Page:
George Boardman: No shortage of nominees for the You Can’t Make This Stuff Up awards
THEY SAID IT
“For me it was a surprise. I’ve been working really close with Bob and I wasn’t looking for that.” Grass Valley Mayor Howard Levine on the resignation of City Manager Bob Richardson after less than three years on the job to return to his old post in Auburn.
“It is not my responsibility to facilitate and finance the creation of the vicarious relationship with the public.” NID Director John Drew
“I’m not sure about YouTube, wanting, you know, the whole world … I mean YouTube goes everywhere in the world.” NID Director Will Morebeck.
“The war is still on. We have not surrendered and we are not going to surrender.” Conservative activist Wade Freedle, when the supervisors appointed a citizens committee to come up with pot cultivation recommendations.
I’ll leave it to others to ponder what has happened in the past year in Nevada County and what it portends for the future. Nobody knows what the future holds anyway.
I prefer to focus on the human comedy in our little corner of paradise, the propensity of people to make the same mistakes over and over again, and their ability to create unintended comedy for the rest of us.
In other words, the fourth annual You Can’t Make This Stuff Up awards, my review of the foibles and pratfalls of local movers-and-shakers, and ordinary residents of the county. The unguarded moment, the “why did I do (or say) that” revelation after the damage is done, the unintended consequences of innocent actions are all candidates for inclusion in the awards.
I make no pretense of finding anything meaningful in all of this, or predicting the future. However, we do know that in an area where many people are suspicious of change, there’s going to be a lot of it next year. We already know we will get a new county manager, a new sheriff, at least one new supervisor, a new high school superintendent, and a new city manager in Nevada City.
The process of filling these positions will generate their share of comedic moments, but I’ll leave all of that for another year. For now, let’s review the year that was.
PRICE OF PROTEST: Local women gathered at a Grass Valley shopping center to ride three buses to the Women’s March in Sacramento. Many of them found their cars towed when they got back.
IT’S, LIKE, ART: A psychedelic mural — described as “collaborative art” — was proposed for historic downtown Grass Valley. The painting was to be done by two artists who described their work as “abstract and quasi-extraterrestrial” (Mars-1) and “chaotic” (Oliver Vernon).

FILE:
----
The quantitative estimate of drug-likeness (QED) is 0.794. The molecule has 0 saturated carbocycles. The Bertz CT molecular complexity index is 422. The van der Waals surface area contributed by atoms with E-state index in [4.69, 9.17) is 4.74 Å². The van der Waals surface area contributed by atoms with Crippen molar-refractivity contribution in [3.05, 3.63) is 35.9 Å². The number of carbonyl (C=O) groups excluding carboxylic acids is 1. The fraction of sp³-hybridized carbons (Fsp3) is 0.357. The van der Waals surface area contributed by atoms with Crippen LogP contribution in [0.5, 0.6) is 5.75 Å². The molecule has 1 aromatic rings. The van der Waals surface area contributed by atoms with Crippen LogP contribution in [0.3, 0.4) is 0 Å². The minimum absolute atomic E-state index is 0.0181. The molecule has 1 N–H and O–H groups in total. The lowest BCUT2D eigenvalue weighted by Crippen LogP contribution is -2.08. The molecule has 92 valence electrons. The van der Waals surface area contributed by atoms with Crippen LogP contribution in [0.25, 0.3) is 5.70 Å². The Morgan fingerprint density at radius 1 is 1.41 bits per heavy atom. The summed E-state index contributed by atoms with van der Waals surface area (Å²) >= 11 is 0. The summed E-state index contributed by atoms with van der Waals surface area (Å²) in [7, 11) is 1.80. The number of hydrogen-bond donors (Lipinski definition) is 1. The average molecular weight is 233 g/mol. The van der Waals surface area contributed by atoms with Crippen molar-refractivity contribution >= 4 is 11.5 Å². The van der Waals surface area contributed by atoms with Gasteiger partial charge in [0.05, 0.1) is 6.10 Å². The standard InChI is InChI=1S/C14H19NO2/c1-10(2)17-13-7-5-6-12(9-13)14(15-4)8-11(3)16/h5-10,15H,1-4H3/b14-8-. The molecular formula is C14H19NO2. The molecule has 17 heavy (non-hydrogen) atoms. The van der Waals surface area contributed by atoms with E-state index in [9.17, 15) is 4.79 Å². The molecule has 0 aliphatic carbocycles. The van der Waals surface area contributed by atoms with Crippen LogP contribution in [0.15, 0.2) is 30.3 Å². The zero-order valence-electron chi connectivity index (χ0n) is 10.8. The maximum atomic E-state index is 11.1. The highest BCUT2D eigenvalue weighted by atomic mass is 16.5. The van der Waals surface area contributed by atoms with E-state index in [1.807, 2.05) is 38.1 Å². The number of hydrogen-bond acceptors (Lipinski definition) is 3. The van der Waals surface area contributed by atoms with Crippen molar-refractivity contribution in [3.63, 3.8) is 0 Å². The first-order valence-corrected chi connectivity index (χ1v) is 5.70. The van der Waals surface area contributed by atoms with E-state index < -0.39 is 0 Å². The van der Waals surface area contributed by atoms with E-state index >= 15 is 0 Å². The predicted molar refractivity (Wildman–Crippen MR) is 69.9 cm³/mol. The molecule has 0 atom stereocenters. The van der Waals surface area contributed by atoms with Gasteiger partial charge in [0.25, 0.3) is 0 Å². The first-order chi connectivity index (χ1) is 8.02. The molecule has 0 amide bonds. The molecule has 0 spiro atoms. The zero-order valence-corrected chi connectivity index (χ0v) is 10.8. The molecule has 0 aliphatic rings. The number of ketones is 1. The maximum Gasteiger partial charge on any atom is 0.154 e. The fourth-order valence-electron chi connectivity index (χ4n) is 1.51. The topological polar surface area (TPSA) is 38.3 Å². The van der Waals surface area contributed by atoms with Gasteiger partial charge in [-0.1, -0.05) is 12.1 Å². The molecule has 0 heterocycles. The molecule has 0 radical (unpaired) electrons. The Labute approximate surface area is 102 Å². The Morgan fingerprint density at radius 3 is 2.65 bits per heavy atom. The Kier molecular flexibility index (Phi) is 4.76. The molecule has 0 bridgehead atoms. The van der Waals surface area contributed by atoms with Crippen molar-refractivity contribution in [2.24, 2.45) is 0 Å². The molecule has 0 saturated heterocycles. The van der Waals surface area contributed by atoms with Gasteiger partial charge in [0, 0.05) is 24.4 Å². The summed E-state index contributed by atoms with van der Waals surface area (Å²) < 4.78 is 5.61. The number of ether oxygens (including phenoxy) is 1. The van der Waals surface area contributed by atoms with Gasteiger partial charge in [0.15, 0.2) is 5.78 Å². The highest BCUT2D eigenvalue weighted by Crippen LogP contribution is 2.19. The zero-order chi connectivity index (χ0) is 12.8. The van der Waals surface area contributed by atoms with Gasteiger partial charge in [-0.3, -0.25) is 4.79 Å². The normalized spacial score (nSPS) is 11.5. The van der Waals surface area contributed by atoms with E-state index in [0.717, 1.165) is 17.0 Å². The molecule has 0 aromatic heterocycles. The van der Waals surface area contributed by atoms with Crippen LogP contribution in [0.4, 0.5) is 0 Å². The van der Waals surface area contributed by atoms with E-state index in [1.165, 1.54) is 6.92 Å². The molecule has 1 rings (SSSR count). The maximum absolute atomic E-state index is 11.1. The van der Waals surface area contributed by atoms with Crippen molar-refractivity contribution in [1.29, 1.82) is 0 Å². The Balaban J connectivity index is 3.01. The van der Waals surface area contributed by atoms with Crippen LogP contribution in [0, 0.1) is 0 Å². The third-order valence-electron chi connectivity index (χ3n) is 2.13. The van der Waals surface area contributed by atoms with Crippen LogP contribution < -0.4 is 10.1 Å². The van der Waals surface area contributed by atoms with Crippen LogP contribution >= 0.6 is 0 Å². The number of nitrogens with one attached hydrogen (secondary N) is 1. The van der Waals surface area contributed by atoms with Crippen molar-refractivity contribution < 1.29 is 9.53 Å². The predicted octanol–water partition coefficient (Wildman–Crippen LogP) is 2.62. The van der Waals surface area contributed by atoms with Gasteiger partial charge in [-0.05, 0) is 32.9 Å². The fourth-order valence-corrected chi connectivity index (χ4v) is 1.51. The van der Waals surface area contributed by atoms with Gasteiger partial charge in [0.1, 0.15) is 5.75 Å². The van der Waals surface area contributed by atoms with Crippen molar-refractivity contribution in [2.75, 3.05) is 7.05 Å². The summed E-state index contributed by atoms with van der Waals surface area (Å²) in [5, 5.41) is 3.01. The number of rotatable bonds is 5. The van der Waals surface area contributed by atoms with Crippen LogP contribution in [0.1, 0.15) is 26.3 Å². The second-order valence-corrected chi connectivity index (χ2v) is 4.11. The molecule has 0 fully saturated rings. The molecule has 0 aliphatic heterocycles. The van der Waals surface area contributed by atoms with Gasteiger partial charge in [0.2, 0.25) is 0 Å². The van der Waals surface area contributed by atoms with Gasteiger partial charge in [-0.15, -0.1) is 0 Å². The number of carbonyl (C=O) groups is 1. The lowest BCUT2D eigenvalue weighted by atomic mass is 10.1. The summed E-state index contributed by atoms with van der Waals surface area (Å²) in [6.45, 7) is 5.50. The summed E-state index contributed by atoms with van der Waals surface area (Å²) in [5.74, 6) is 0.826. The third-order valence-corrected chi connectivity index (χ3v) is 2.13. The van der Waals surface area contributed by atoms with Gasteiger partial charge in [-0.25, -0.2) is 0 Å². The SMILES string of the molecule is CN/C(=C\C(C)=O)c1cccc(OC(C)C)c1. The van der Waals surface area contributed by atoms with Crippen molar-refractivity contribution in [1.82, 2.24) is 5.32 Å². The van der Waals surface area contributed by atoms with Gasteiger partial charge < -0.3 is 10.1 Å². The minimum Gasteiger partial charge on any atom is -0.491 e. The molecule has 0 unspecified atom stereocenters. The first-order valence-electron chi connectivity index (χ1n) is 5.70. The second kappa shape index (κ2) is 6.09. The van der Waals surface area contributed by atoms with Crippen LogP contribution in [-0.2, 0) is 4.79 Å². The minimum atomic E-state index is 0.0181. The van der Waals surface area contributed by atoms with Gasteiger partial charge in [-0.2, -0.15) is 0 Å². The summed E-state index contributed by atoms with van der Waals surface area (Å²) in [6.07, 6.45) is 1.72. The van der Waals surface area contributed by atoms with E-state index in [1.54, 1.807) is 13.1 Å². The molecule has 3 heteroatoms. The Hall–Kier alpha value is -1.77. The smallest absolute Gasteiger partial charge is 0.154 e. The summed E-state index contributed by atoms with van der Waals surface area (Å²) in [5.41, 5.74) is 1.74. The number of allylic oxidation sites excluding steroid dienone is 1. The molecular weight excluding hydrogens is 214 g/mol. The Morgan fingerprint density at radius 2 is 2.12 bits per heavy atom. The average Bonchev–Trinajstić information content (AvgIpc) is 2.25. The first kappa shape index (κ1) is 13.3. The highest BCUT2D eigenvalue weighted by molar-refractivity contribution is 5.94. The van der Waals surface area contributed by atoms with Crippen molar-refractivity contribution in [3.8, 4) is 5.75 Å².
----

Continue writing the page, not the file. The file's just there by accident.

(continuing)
BOOMERANG: Grass Valley City Manager Bob Richardson returned to his old job in Auburn while assistant DA Joe Alexander returned to El Dorado County after a year in the Nevada County DA’s office.
EXPERTISE: Mystic Al was one of the judges of over 100 strains of pot edibles, extracts and processed flower entered in the first Nevada County Cannabis Cup competition.
CHEMISTRY 101: A Sheriff’s Narcotics Task Force field test concluded a pound of white powder seized from a motorist was cocaine. It turned out to be flour.
BEST TYPO OF THE YEAR: A columnist in The Union writing about crimes of opportunity: “A car is left open and someone steals an item from inside of it. For example, this could be a box of chocolates OR your grandma.”
WHY THE DIRT IS RED, PART II: Local blogger Jeff Pelline, who complained a couple of years ago that Western Gateway Park was booking too many conservative events, objected to a Nevada County Tea Party proposal to install “liberty trees” and a bench at the park.
BARN DOOR CLOSED: Supervisor Heidi Hall tried to get the supes to allocate money for the homeless after approving a county budget that contained no money for the homeless.
CONSIDER THE SOURCE: NID general manager Rem Scherzinger used the disputed estimates of a couple of pot growers to conclude the district would have to pump enough water for 2,000 more homes to meet the water requirements of people who grow six pot plants a year.
YOUR TAX DOLLARS AT WORK, PART I: The county paid contractors $5,000 a day to do nothing for several weeks because of delays in building the Penn Valley sewer line. The project is expected to go 50 percent over the $6 million estimate.
YOUR TAX DOLLARS AT WORK, PART II: After residents of Nevada City approved a tax hike to raise new revenue, the city went $886,500 over budget because of “unexpected expenses.”
YOUR TAX DOLLARS AT WORK, PART III: Grass Valley has spent more than $2 million to fill a sinkhole.
POOR NO MORE: Grass Valley applied for a $5 million Community Development Block Grant, money designed to benefit people with low and moderate incomes. Among the goodies requested are an all-weather soccer field and a “tot water splash pad area.”
LAW AND ORDER: ‘We’ve arrested this guy over and over and over and over and over again.” Grass Valley Police Lt. Joe Matteoni, after the arrest of a man for allegedly stealing a generator.
DUMB, DA, DUMB, DUMB: Three men ran out of gas BEFORE they allegedly staged a home invasion robbery. They were captured while trying to escape on foot.
WHATEVER HAPPENED TO, PART 1: The discussion in Grass Valley about allowing a pot dispensary.
WHATEVER HAPPENED TO, PART 2: The high school district investigation by an outside attorney of the fight club at Nevada Union High School.
TICK, TICK, TICK: Spiral Internet has little progress to report on its broadband network two years after the state PUC approved over $16 million for the venture.
KUMBAYA: In an effort to placate Mayor Duane Strawser and Councilmember Reinette Senum, the other three members of the Nevada City Council voted to consider opening as many as three pot dispensaries in town.
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